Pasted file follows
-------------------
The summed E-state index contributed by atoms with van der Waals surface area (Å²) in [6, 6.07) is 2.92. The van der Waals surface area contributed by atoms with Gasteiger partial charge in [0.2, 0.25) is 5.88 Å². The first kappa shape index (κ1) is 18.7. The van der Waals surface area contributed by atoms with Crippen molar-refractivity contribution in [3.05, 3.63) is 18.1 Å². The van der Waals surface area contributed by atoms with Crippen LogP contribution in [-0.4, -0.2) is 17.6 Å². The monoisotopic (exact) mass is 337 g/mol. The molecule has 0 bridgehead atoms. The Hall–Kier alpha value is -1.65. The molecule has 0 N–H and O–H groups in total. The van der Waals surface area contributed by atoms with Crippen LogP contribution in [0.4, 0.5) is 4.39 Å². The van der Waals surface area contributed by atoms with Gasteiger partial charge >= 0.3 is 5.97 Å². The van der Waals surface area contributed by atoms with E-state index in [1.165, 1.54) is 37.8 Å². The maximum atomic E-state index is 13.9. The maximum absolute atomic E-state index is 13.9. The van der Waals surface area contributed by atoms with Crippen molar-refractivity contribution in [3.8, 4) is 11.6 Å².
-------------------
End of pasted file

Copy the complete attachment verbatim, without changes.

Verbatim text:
The summed E-state index contributed by atoms with van der Waals surface area (Å²) in [6, 6.07) is 2.92. The van der Waals surface area contributed by atoms with Gasteiger partial charge in [0.2, 0.25) is 5.88 Å². The first kappa shape index (κ1) is 18.7. The van der Waals surface area contributed by atoms with Crippen molar-refractivity contribution in [3.05, 3.63) is 18.1 Å². The van der Waals surface area contributed by atoms with Crippen LogP contribution in [-0.4, -0.2) is 17.6 Å². The monoisotopic (exact) mass is 337 g/mol. The molecule has 0 bridgehead atoms. The Hall–Kier alpha value is -1.65. The molecule has 0 N–H and O–H groups in total. The van der Waals surface area contributed by atoms with Crippen LogP contribution in [0.4, 0.5) is 4.39 Å². The van der Waals surface area contributed by atoms with Gasteiger partial charge >= 0.3 is 5.97 Å². The van der Waals surface area contributed by atoms with E-state index in [1.165, 1.54) is 37.8 Å². The maximum atomic E-state index is 13.9. The maximum absolute atomic E-state index is 13.9. The van der Waals surface area contributed by atoms with Crippen molar-refractivity contribution in [3.8, 4) is 11.6 Å².